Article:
Details from Sam’s Biographers: Who Thinks What Is Important

I own about 15 modern biographies of Sam Johnson as well as another 15 written by his contemporaries. Some are long; some are short. Some are scholarly; some are not. Some are comprehensive; some cover an aspect or a period of Sam’s life. I thought it would be interesting to pick a single incident from his life and see how each biographer covers it. The incident is a simple and famous one that you likely know if you’ve read Boswell’s biography or almost any other one frankly. As a man in his early 20’s and still living with his parents in his birthplace, Lichfield, Sam refused one day to man the bookseller stall that his father would regularly set up in the market town of Uttoxeter, about 30 km north. About 50 years later, in 1781 during a visit to his home town, Sam takes the time to travel to Uttoxeter to do something to make up for his lazy teenaged disobedience. He feels some sympathy for the father whom he reluctantly helped most of the time, but not always. And so he just stands in the rain right at the spot where his father used to set up his stall.

Here’s how four biographers cover it, with some comments by me:

James Boswell (1791)

To Mr. Henry White, a young clergyman, with whom he now formed an intimacy, so as to talk to him with great freedom, he mentioned that he could not in general accuse himself of having been an undutiful son. ‘Once, indeed, (said he,) I was disobedient; I refused to attend my father to Uttoxeter-market. Pride was the source of that refusal, and the remembrance of it was painful. A few years ago, I desired to atone for this fault; I went to Uttoxeter in very bad weather, and stood for a considerable time bareheaded in the rain, on the spot where my father’s stall used to stand. In contrition I stood, and I hope the penance was expiatory.’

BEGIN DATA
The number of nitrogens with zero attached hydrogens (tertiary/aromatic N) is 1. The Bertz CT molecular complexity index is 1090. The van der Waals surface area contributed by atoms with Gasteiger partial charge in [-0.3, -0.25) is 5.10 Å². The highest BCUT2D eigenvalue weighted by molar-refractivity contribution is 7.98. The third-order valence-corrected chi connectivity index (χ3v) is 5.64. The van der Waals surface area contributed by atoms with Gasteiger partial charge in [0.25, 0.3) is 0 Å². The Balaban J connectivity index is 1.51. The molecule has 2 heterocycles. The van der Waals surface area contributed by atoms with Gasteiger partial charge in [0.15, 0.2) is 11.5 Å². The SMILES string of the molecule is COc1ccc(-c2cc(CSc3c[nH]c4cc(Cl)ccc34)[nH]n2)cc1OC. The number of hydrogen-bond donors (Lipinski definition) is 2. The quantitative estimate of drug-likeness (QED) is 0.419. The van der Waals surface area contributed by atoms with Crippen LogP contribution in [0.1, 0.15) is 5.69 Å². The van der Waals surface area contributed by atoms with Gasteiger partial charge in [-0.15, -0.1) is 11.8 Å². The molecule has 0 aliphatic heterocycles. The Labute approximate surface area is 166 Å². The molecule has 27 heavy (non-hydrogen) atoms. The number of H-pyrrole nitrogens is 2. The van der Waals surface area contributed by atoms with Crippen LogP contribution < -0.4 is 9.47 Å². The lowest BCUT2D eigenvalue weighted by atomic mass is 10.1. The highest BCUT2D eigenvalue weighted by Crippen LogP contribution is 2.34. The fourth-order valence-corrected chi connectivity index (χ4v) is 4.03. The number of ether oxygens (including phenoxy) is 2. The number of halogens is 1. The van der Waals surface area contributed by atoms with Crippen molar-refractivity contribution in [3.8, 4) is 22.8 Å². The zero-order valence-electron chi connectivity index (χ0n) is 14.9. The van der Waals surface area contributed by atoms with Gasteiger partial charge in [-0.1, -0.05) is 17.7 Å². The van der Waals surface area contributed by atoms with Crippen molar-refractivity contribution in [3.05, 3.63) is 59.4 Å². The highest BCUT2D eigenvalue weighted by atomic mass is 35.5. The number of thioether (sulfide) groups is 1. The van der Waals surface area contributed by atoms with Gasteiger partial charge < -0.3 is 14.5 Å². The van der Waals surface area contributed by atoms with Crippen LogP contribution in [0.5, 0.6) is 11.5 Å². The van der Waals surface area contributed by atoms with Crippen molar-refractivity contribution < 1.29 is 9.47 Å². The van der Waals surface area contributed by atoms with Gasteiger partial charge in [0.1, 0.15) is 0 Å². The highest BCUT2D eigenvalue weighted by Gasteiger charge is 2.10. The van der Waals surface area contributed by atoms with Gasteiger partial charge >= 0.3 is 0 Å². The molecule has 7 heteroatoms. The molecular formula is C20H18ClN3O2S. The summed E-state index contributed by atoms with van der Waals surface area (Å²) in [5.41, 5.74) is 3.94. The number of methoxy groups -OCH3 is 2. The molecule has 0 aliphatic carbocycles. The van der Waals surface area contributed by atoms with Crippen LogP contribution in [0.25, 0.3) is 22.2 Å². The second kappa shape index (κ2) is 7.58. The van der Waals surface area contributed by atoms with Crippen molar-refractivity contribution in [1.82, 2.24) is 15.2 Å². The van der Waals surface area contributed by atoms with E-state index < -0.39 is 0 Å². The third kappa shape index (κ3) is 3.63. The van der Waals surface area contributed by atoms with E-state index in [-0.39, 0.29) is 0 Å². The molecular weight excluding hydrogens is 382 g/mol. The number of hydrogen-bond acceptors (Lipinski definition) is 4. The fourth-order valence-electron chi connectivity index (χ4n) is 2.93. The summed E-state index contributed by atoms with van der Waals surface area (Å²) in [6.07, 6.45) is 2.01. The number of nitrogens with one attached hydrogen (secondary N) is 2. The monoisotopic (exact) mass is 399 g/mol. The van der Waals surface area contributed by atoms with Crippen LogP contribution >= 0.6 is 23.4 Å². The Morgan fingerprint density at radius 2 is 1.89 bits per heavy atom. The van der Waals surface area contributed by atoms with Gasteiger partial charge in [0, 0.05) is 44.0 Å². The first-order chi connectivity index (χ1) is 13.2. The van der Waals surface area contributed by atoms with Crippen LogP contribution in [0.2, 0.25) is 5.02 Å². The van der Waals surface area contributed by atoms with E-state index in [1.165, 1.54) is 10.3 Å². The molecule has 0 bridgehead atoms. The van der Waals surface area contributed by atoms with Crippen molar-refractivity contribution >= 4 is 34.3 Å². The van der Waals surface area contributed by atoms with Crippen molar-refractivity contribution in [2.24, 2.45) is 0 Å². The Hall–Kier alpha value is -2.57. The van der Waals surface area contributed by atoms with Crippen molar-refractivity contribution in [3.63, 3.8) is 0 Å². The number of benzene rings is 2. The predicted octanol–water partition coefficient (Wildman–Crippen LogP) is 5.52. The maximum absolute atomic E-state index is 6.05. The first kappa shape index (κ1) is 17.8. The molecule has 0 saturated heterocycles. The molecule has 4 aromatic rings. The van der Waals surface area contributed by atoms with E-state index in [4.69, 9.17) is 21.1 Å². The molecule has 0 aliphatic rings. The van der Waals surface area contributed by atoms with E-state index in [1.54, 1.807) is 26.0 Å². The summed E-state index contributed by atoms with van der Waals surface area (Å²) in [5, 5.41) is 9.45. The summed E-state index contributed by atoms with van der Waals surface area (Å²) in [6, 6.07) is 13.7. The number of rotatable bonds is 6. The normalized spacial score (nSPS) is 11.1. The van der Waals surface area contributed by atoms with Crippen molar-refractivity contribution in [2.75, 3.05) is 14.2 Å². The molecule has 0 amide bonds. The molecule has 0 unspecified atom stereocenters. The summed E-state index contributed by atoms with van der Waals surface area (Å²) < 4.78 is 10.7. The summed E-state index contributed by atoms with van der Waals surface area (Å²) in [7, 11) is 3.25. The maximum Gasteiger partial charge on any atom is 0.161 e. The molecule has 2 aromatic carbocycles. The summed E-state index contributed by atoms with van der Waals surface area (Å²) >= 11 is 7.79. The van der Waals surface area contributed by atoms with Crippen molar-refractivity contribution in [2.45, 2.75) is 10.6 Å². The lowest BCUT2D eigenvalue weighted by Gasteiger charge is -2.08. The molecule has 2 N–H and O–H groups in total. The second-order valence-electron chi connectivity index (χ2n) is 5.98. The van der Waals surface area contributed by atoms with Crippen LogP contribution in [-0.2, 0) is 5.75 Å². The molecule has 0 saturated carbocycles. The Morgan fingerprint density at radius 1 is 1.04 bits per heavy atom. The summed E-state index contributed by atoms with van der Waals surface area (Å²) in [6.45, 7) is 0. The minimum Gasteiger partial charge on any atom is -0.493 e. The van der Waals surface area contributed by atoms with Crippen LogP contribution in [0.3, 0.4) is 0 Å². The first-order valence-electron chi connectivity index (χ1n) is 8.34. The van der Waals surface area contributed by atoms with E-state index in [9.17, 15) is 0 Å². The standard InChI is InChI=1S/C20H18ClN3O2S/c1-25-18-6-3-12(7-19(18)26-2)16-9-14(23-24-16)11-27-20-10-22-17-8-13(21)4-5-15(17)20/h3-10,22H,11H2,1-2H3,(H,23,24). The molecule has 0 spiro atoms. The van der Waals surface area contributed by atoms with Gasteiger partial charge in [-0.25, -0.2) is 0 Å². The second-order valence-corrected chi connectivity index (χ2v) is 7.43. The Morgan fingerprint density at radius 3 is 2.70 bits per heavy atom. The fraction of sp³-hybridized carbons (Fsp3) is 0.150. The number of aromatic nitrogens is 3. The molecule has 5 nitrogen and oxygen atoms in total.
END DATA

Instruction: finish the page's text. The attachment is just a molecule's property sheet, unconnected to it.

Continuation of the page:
• Boswell is the original source of the story, doing his research as usual by talking and listening to people, and then writing down what he heard.
  • A little surprising that Boswell doesn’t make any comment beyond recording the quote. He was an admirer of Sam’s character and this was a good opportunity to praise him.

Christopher Hibbert (1971)

  • I find this treatment very odd: basically relegating the story to an endnote. Yes, it’s true that Sam’s refusal itself is something significant, but the fact that he remembered and felt guilty about it all those years is pretty significant too.
  • Interesting that there is more than one contemporary source for the story.
  • I have to admit that I had to look up the word contumacy. According to Merriam-Webster online, it means: “stubborn resistance to authority” or “refusal to comply.” It reminded me of a similar-sounding word from Hamlet’s “To be or not to be” soliloquy: “For who would bear the whips and scorns of time, Th’ oppressor’s wrong, the proud man’s contumely, The pangs of despised love, the law’s delay, The insolence of office, and the spurns That patient merit of th’ unworthy takes, When he himself might his quietus make With a bare bodkin?” (Hamlet, III.i). It turns out though that these two words are not related and have different etymologies. Contumely means (Merriam again): “rude language or treatment arising from haughtiness and contempt.”

John Wain (1975)